LAS VEGAS — With the possible exception of health care, no single field delivers advancements in technology to more consumers in more ways than the automotive industry. As any gearhead working on vehicles in the 21st century will tell you, if you don’t understand how computers work, you simply are no longer qualified to be a mechanic.
Year after year, auto manufacturers and industry affiliates from Asia and Europe to North America work collaboratively to deliver vehicles that are more sturdy, safe, efficient, comfortable and far more functional than ever, while integrating elements unique to their own brands in order to maximize competitiveness in the marketplace.
Not surprisingly, many such companies are independently pursuing the same objectives. This week at CES, as nearly a dozen manufacturers showcased distinct innovations within their own product lines, two fundamental trends seemed to emerge — the concept of vehicles capable of learning from drivers’ emotions to affect behavioral change and the creation of an urban transportation model that can perhaps be best described as “Autonomous Uber.”
“Consumers show a high level of interest in self-enabling vehicles or cars that can learn, heal, drive and socialize,” reads a study released last year by the IBM Institute for Business Value. “These capabilities include self-driving cars, vehicles that can be fixed without human intervention and the implementation of cognitive computing to learn and assimilate to the driver’s behaviors, the vehicle itself and the surrounding environment.”
As if to prove that point, the companies at CES demonstrated all that and more.
Hyundai Motor has made a commitment to reduce incidents of road rage by creating an environment in which mobility and wellness are connected. Through the deployment of sound, scent, posture molding, temperature and light, vehicles will deliver a targeted combination of sensory outputs designed to affect a positive user outcome, based on biometric readings to deliver an orchestrated experience to promote mental awareness and focus.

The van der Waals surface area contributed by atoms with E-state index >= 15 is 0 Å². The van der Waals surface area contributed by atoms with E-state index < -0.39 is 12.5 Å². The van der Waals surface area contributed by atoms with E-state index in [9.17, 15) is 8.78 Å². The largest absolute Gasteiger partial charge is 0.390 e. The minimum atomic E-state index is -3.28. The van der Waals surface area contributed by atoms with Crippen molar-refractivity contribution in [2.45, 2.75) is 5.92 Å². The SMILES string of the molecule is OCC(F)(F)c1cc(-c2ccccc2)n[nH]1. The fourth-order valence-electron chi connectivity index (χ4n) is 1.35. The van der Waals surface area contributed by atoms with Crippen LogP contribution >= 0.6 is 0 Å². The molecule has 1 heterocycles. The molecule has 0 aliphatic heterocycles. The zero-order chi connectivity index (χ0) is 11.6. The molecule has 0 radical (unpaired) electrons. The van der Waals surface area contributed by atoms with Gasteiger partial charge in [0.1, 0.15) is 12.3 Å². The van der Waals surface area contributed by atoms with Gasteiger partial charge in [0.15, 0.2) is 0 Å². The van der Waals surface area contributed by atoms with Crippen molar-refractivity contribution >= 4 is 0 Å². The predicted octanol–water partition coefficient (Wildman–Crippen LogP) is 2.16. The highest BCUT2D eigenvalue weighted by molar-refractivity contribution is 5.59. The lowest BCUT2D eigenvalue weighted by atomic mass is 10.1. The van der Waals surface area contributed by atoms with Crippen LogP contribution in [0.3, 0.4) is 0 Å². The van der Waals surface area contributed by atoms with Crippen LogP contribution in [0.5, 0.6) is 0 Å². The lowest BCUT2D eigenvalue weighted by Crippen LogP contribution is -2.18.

The Ford Motor Company, meanwhile, is aggressively pursuing a high-volume autonomous hybrid vehicle designed for commercial ride hailing or ride sharing, set to debut in 2021.
And then there’s Honda, which has incorporated both concepts into NeuV, a self-driving, two-seat commuter car for urban environments. The vehicle is powered by an Emotion Engine that learns by detecting the emotions behind the driver’s judgments and then, based on the driver’s past decisions, makes new choices and recommendations.
“NeuV is taking us to the next step where things become more simplified,” said Jarad Hall, one of the lead designers on the project. “It also understands you and reacts to your needs a little bit better. The Emotion Engine is called HANA, which is our Honda Automated Network Assistant, and it’s just that — an assistant to help make your life easier, better and make the driving experience more pleasurable.”
Already ahead of the curve, however, is a startup from France called REVA2, which is designing a fleet of driverless vehicles that can be accessed by smartphone, tablet or PC for a guaranteed pickup within minutes. A guiding thread called the Blue Line will be equipped with RFID chips that enables precise positioning while guiding the vehicle autonomously. When deviating from the strip, the driver’s seat will swivel to allow access to a traditional vehicular configuration for side-street or intracity personal transport.
Presently in conversation with city administrators in France and the United States as well as potential Blue-Line manufacturers, REVA2 plans to implement demonstrator programs in select communities by 2018.
“Clearly, the race to create a driverless urban personal transit system is now underway,” said REVA2 CEO Fabrice Brassart. “Here at REVA2, we are definitely poised to change the way people travel within an urban environment. And while it’s a concept that may seem like it’s still a century or two away, with so many companies now working on this model, it’s quite evident that we are actually far closer to this sort of environment than people think.”
See some of the latest innovations demonstrated at CES:
Steve Winter and Kenny Fried are WTOP contributors who work for Brotman|Winter|Fried, a Sage Communications Company.
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